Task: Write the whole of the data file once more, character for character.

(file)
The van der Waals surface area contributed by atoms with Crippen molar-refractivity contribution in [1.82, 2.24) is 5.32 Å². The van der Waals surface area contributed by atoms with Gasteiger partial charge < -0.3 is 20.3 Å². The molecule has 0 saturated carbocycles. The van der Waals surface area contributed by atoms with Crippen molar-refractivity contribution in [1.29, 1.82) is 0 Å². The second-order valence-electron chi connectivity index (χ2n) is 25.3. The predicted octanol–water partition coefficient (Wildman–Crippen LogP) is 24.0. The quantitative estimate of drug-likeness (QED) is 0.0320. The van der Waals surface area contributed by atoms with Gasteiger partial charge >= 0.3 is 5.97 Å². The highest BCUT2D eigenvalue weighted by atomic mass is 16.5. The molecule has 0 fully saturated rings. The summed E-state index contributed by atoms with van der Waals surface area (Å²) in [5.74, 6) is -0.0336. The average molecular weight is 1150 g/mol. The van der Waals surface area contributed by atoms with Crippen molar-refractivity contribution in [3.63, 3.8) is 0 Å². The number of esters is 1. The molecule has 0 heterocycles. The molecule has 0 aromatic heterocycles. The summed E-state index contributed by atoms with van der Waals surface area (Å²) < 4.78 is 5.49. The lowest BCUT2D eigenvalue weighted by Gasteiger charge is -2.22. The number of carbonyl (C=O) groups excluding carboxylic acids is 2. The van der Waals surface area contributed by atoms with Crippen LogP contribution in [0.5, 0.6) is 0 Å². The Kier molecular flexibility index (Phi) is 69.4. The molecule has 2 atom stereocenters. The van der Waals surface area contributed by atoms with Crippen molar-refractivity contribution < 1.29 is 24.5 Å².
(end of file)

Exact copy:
The van der Waals surface area contributed by atoms with Crippen molar-refractivity contribution in [1.82, 2.24) is 5.32 Å². The van der Waals surface area contributed by atoms with Gasteiger partial charge < -0.3 is 20.3 Å². The molecule has 0 saturated carbocycles. The van der Waals surface area contributed by atoms with Crippen molar-refractivity contribution in [1.29, 1.82) is 0 Å². The second-order valence-electron chi connectivity index (χ2n) is 25.3. The predicted octanol–water partition coefficient (Wildman–Crippen LogP) is 24.0. The quantitative estimate of drug-likeness (QED) is 0.0320. The van der Waals surface area contributed by atoms with Gasteiger partial charge >= 0.3 is 5.97 Å². The highest BCUT2D eigenvalue weighted by atomic mass is 16.5. The molecule has 0 fully saturated rings. The summed E-state index contributed by atoms with van der Waals surface area (Å²) in [5.74, 6) is -0.0336. The average molecular weight is 1150 g/mol. The van der Waals surface area contributed by atoms with Crippen molar-refractivity contribution in [3.63, 3.8) is 0 Å². The number of esters is 1. The molecule has 0 heterocycles. The molecule has 0 aromatic heterocycles. The summed E-state index contributed by atoms with van der Waals surface area (Å²) < 4.78 is 5.49. The lowest BCUT2D eigenvalue weighted by Gasteiger charge is -2.22. The number of carbonyl (C=O) groups excluding carboxylic acids is 2. The van der Waals surface area contributed by atoms with Crippen LogP contribution in [0.5, 0.6) is 0 Å². The Kier molecular flexibility index (Phi) is 69.4. The molecule has 2 atom stereocenters. The van der Waals surface area contributed by atoms with Crippen molar-refractivity contribution < 1.29 is 24.5 Å².